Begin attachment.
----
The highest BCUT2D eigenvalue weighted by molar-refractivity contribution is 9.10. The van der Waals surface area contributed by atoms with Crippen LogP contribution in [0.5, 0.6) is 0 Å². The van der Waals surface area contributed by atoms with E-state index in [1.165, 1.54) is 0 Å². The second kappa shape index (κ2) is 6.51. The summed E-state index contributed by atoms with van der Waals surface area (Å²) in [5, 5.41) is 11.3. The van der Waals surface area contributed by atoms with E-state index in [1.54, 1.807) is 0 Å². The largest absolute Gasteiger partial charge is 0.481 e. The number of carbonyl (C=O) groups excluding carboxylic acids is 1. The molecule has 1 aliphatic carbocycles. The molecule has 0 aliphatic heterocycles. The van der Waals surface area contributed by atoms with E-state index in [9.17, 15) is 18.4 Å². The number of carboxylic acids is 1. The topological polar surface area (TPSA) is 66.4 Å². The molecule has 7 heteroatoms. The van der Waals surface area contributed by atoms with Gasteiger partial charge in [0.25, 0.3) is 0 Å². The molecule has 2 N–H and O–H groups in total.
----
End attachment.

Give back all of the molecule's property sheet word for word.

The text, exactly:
The highest BCUT2D eigenvalue weighted by molar-refractivity contribution is 9.10. The van der Waals surface area contributed by atoms with Crippen LogP contribution in [0.5, 0.6) is 0 Å². The van der Waals surface area contributed by atoms with E-state index in [1.165, 1.54) is 0 Å². The second kappa shape index (κ2) is 6.51. The summed E-state index contributed by atoms with van der Waals surface area (Å²) in [5, 5.41) is 11.3. The van der Waals surface area contributed by atoms with E-state index in [1.54, 1.807) is 0 Å². The largest absolute Gasteiger partial charge is 0.481 e. The number of carbonyl (C=O) groups excluding carboxylic acids is 1. The molecule has 1 aliphatic carbocycles. The molecule has 0 aliphatic heterocycles. The van der Waals surface area contributed by atoms with E-state index in [9.17, 15) is 18.4 Å². The number of carboxylic acids is 1. The topological polar surface area (TPSA) is 66.4 Å². The molecule has 7 heteroatoms. The van der Waals surface area contributed by atoms with Gasteiger partial charge in [0.25, 0.3) is 0 Å². The molecule has 2 N–H and O–H groups in total.